I might also add that we had the opportunity to visit with Laura’s uncle who is a Judaic scholar, Broadway level musical comedy actor, and peace blogger, and has lived in Jerusalem for the past forty years, and we had breakfast with Laura and Kate’s rabbi who was studying in Jerusalem. Both tried to help us maintain some perspective on the divergent and, at times extreme, views that we encountered during our visit. In an email to Laura addressing some of the harsh realities of Israel, her rabbi exhorted her to recognize that, despite troubling places and things about our own country, such realities do not make us renounce the totality of American society or the veracity of American democracy. He wrote then about Israel: “…I encourage you to be inspired by amazing people who continue to struggle to right the ills of Israel. There is so much here that is beautiful, honorable, profoundly ethical, and wholly inspirational.”

What impacted upon you most?

To use the rabbi’s words, those who were especially “beautiful, honorable, profoundly ethical, and wholly inspirational” were the children and staff of PeacePlayers International. The “twinnings” we saw at the various PPI sites in Israel were simply amazing. The Jewish and Arab children interacted – from practice to games – as if they were lifelong friends and with no gaps in religion, ideology, or politics separating them. They were even tolerant enough to accept people like me participating in their practices despite my total basketball inadequacy and frequent air ball shots. The sheer joy of the littlest PeacePlayers children (ages 6-8) dribbling their own personal basketballs (given to them by PPI) and going up and down the court in their games touched hearts and inspired all of us who came to see them. At the other end of the age spectrum, we spent substantial time with PPI Leadership Development Program (LDP) boys and girls (ages 15-18) who played hard, hugged lovingly, and shared of themselves and their lives openly. To say that those of us on the trip wanted to not only embrace them, but also to take them home with us, would be an understatement. What powerful lessons they taught us not only on the court, but also in their every interaction with each other, with the PeacePlayers staff, and their new American friends. Just as dinner at Samer’s house touched our hearts and opened our trip with feelings of warmth and hope, our closing dinner on the beach at Dag Al Hayam with our fellow PPI travelers, the PPI leadership team, and the wonderful girls of the LDP, reaffirmed for us the mission of PeacePlayers International: to close divides in areas of conflict by building bridges between children from all sides – in this case Jews and Arabs – through the game of basketball.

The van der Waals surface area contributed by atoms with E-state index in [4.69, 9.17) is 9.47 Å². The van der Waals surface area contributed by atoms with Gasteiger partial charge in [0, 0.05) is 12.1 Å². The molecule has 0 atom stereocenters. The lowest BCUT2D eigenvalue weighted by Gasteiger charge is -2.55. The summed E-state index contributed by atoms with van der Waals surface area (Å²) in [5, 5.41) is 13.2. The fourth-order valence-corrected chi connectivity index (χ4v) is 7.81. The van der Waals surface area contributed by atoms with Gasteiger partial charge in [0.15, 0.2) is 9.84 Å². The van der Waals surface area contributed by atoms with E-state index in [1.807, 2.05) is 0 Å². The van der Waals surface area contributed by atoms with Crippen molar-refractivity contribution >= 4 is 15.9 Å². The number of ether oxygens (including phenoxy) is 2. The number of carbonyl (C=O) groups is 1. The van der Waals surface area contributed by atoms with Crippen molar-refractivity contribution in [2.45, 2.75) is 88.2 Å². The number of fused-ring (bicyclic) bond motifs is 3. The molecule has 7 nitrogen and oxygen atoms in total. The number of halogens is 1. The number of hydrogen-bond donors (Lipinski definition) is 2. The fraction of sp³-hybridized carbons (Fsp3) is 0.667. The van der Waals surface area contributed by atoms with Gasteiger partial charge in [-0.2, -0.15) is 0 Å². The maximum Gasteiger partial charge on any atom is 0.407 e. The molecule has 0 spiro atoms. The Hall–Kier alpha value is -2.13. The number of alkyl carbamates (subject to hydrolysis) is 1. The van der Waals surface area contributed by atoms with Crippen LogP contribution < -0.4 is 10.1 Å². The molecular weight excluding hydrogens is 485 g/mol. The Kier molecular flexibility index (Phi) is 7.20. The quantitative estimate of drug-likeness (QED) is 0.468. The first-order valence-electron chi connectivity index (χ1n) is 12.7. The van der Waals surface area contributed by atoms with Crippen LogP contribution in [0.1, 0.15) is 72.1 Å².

From time to time, I was consulted on the trip for perspective as a “negotiation expert”. The real experts on bringing people together, however, are in the field every day on behalf of PeacePlayers International. Just as I will never forget the children dribbling their basketballs, sharing their experiences, hugging each other and us, and igniting our hopes, I will not forget the greatest bridge builders of all, the PPI team, including: Karen, Samer, Nissreen, Githa, Sharon, Galit, Edniesha, and “younger, taller” Samer.

Any other thoughts?